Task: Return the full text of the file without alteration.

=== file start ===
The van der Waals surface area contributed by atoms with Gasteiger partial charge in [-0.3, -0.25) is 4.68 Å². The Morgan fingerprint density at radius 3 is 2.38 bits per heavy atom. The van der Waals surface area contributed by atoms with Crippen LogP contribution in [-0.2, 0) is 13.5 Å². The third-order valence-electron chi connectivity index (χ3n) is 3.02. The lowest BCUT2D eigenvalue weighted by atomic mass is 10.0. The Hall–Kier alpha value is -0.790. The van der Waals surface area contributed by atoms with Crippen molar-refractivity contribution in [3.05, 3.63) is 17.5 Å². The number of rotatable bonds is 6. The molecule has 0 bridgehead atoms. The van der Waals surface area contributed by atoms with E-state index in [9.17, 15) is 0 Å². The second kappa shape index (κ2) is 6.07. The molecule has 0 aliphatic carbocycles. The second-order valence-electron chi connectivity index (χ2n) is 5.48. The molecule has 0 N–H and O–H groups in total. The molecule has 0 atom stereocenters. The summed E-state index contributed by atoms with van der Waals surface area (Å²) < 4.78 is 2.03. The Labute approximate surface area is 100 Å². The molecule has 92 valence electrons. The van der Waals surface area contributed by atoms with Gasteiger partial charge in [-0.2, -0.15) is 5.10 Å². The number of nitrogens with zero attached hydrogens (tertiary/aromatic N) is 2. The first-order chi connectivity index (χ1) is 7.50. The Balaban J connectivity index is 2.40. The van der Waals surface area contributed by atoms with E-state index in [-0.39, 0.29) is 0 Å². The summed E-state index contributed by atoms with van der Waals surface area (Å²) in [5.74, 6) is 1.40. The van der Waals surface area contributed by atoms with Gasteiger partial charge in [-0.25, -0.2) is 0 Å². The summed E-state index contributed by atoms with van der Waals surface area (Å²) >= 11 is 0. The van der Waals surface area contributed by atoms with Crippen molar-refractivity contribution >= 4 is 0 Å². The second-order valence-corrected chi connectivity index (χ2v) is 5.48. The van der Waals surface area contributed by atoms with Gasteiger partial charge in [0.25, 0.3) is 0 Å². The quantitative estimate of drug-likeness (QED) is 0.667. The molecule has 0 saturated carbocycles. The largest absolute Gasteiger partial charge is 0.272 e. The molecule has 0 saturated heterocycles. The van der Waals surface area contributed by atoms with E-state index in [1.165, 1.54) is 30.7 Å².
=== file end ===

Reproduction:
The van der Waals surface area contributed by atoms with Gasteiger partial charge in [-0.3, -0.25) is 4.68 Å². The Morgan fingerprint density at radius 3 is 2.38 bits per heavy atom. The van der Waals surface area contributed by atoms with Crippen LogP contribution in [-0.2, 0) is 13.5 Å². The third-order valence-electron chi connectivity index (χ3n) is 3.02. The lowest BCUT2D eigenvalue weighted by atomic mass is 10.0. The Hall–Kier alpha value is -0.790. The van der Waals surface area contributed by atoms with Crippen molar-refractivity contribution in [3.05, 3.63) is 17.5 Å². The number of rotatable bonds is 6. The molecule has 0 bridgehead atoms. The van der Waals surface area contributed by atoms with E-state index in [9.17, 15) is 0 Å². The second kappa shape index (κ2) is 6.07. The molecule has 0 aliphatic carbocycles. The second-order valence-electron chi connectivity index (χ2n) is 5.48. The molecule has 0 N–H and O–H groups in total. The molecule has 0 atom stereocenters. The summed E-state index contributed by atoms with van der Waals surface area (Å²) < 4.78 is 2.03. The Labute approximate surface area is 100 Å². The molecule has 92 valence electrons. The van der Waals surface area contributed by atoms with Gasteiger partial charge in [-0.2, -0.15) is 5.10 Å². The number of nitrogens with zero attached hydrogens (tertiary/aromatic N) is 2. The first-order chi connectivity index (χ1) is 7.50. The Balaban J connectivity index is 2.40. The van der Waals surface area contributed by atoms with E-state index in [-0.39, 0.29) is 0 Å². The summed E-state index contributed by atoms with van der Waals surface area (Å²) in [5.74, 6) is 1.40. The van der Waals surface area contributed by atoms with Gasteiger partial charge in [-0.25, -0.2) is 0 Å². The summed E-state index contributed by atoms with van der Waals surface area (Å²) >= 11 is 0. The van der Waals surface area contributed by atoms with Crippen molar-refractivity contribution >= 4 is 0 Å². The second-order valence-corrected chi connectivity index (χ2v) is 5.48. The van der Waals surface area contributed by atoms with Gasteiger partial charge in [0.25, 0.3) is 0 Å². The quantitative estimate of drug-likeness (QED) is 0.667. The molecule has 0 saturated carbocycles. The largest absolute Gasteiger partial charge is 0.272 e. The molecule has 0 saturated heterocycles. The van der Waals surface area contributed by atoms with E-state index in [1.165, 1.54) is 30.7 Å².